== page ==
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Virginia's Smart Travel Laboratory keeps traffic flowing in metropolitan areas

By Charlotte Crystal

Brian Smith
Rebecca Arrington
Brian Smith, assistant professor of civil engineering, is co-director of the Smart Travel Lab, based at U.Va., which interprets signals from highway video cameras to monitor traffic flow. The lab works with VDOT's Virginia Beach Smart Traffic Center to help its staff quickly spread the word about traffic slowdowns or accidents by notifying drivers via message signs on the road and highway advisory radio announcements.

Virginia's Smart Travel Laboratory keeps traffic flowing in metropolitan areas By Charlotte Crystal f Brian Smith has his way, traffic forecasts will someday be as common as weather forecasts.

Research under way at Virginia's Smart Travel Laboratory at U.Va. will help drivers in metropolitan areas better predict traffic patterns and adjust their travel plans accordingly, whether to ease a daily commute or avoid holiday traffic, such as that expected during the coming Labor Day weekend, said Smith, co-director of the lab and a research assistant professor of civil engineering.

The lab also expects to help the Virginia Department of Transportation analyze massive amounts of traffic data piped in from the congested Washington and Hampton Roads metro areas. More effective interpretation of the data will help VDOT respond faster to changing traffic conditions and improve the flow of traffic.

Established in 1998, the lab conducts cutting-edge research that combines historical data with traffic-simulation models to create forecasts of traffic volume and travel times. U.Va. researchers also have helped VDOT design and upgrade its sensing systems and identify and fix faulty sensors.

The lab is directed by Smith and Cathy McGhee, a civil engineer with the Virginia Transportation Research Council, the research arm of VDOT. Other U.Va. professors of civil and systems engineering who specialize in transportation issues and a contingent of undergraduate and graduate students round out the center's staffing. Funding is provided primarily by U.Va., VDOT, the Virginia Transportation Research Council and the U.S. Department of Transportation.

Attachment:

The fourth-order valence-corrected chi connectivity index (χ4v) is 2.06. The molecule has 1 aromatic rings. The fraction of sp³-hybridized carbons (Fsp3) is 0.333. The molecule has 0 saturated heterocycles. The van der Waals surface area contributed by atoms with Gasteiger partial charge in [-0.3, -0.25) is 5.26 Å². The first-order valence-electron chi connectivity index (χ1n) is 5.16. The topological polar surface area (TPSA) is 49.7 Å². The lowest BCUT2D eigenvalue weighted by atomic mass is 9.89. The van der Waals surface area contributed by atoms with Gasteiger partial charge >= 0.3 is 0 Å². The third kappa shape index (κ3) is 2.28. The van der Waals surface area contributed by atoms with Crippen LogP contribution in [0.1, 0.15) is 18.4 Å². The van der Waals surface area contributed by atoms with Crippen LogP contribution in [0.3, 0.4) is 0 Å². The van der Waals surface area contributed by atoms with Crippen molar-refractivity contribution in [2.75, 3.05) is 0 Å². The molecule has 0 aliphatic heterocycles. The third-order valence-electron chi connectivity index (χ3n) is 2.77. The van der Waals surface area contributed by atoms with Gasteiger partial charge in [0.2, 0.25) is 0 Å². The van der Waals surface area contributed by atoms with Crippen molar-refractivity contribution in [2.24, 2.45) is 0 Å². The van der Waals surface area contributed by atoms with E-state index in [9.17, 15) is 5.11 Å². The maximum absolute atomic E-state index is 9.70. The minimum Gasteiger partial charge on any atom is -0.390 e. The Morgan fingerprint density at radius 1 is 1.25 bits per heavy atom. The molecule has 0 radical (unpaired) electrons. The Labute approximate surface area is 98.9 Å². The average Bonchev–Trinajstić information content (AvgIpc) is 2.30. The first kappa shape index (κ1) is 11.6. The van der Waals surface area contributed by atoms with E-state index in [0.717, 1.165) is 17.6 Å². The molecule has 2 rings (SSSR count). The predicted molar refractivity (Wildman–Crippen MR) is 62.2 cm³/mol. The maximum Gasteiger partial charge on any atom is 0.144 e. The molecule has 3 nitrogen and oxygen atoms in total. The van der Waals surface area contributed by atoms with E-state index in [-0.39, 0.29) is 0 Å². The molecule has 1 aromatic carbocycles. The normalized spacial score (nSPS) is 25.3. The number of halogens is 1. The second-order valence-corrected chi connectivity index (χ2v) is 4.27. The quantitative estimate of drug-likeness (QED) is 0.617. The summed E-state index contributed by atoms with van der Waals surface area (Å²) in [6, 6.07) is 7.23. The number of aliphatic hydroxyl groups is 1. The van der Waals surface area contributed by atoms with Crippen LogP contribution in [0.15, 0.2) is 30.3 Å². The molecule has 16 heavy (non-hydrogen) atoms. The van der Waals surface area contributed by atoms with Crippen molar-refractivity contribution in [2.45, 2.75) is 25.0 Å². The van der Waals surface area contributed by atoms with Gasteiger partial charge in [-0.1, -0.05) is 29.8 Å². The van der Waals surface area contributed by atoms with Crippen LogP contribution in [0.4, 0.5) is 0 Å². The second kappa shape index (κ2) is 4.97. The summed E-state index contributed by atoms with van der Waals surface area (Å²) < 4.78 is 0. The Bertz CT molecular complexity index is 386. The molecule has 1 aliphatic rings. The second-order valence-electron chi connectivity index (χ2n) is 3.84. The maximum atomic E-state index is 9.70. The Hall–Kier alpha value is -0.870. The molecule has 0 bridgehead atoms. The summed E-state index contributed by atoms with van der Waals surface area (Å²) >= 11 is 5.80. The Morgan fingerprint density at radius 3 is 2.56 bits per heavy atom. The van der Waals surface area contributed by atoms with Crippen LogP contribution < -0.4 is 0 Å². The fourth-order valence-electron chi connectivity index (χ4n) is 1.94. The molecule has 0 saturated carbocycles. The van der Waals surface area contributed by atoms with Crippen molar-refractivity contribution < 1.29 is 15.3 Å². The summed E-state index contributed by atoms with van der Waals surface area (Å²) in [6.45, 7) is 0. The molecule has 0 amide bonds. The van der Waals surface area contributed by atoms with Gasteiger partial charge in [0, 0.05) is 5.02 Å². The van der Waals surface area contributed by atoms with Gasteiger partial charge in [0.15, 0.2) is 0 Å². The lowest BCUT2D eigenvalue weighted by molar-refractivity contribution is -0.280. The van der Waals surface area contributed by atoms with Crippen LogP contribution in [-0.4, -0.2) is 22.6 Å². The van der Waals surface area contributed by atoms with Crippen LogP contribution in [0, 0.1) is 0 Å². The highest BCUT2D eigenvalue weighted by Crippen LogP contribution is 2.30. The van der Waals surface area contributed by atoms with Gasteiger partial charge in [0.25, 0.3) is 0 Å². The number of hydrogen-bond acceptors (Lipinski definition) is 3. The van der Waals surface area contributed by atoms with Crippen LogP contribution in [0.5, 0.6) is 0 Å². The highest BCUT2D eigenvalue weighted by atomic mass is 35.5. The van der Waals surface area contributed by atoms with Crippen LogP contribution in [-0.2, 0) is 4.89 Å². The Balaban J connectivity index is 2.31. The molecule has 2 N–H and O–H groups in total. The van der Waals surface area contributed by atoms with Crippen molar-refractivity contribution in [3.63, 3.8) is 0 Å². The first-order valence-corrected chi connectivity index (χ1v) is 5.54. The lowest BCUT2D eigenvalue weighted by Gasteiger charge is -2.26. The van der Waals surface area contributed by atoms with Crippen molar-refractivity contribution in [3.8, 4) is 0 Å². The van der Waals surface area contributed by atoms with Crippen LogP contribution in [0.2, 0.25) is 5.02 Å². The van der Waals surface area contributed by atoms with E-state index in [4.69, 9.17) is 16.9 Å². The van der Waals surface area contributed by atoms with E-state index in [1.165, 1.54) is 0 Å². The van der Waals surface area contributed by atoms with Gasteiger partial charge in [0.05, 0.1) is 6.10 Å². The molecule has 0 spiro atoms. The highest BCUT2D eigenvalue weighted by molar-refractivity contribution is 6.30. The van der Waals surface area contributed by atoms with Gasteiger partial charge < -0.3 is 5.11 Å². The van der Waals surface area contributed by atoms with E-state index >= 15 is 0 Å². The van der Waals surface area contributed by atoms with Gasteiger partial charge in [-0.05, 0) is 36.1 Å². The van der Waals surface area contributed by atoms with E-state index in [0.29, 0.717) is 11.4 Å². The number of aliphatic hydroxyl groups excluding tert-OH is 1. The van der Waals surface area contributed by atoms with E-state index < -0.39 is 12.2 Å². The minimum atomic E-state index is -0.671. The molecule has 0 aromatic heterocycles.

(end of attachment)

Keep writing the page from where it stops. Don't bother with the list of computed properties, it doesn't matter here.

The lab is currently working with VDOT's Smart Traffic Center in Virginia Beach, which receives traffic data from 600 vehicle sensors and features a wall of 38 video monitors linked to cameras set up along 19 miles of the area's most congested roads, Interstates 64 and 264. Smart Traffic Center controllers monitor the camera images 24 hours a day and can respond to traffic slowdowns or accidents quickly by contacting a Freeway Incident Response Team and notifying the traveling public of the adverse conditions via variable message signs and highway advisory radio announcements.

"When all is said and done, there will be over 280 cameras, 240 variable message signs, and nearly 2,700 vehicle detection devices along 113 miles of Hampton Roads interstates," said Erika Ricks, Smart Traffic Center spokeswoman. "At that point, it will be nearly impossible to monitor traffic flow without the help of the information reaped from the efforts and technology of the Smart Travel Lab."

The U.Va. center receives all of the Hampton Roads vehicle sensor data and can pick up the signals from any of the highway video cameras, displaying them on video monitors in Charlottesville. By the end of September, the center also expects to be connected to the Northern Virginia Signal System, which will bring in real-time data from 800 vehicle detectors embedded in pavement in Northern Virginia. A video link with Northern Virginia also is planned.

While the purpose and potential impact of research conducted at the lab is straightforward, the underlying mathematics is sophisticated, Smith said. The math involves optimization models, search techniques, data mining, data analysis, and simulations.

Unlike other traffic research projects that stress the use of theoretical physics in predicting traffic flows, the Charlottesville center focuses on the analysis of actual, historical data.

"The mathematical models used by physicists to describe the flow of fluids are governed by immutable laws of physics," Smith said. "But individual drivers are not governed by physical laws and may make decisions that could not be predicted by physics. That's why we believe it's more useful to base our mathematical models on historical data. We're looking at what people have actually chosen to do in particular situations."

Other research projects include:

  • Automated Condition Monitoring -- Rob Turochy, a Ph.D. candidate in civil engineering, is looking for ways to quickly determine when the data stream from vehicle detectors shows something abnormal and important in the flow of traffic.
  • Short-Term Traffic Conditions -- Kevin Smith, a master's degree candidate in civil engineering, is working on forecasting algorithms that will consider travel time -- to answer such questions as whether a driver would likely be caught in rush-hour traffic two hours from now if he leaves in half an hour.

Studies in other parts of the country have shown that traffic management systems reduce air pollution, fuel consumption and travel times by up to 25 percent. These systems also cost taxpayers far less than building new roads.

While beach traffic this Labor Day weekend may be as slow and heavy as ever, someday in the not-so-distant future, Virginia drivers may be able to log onto their home computers, get a traffic forecast -- good for whatever time they want to leave -- and hop into their cars knowing they'll be taking the road less traveled.


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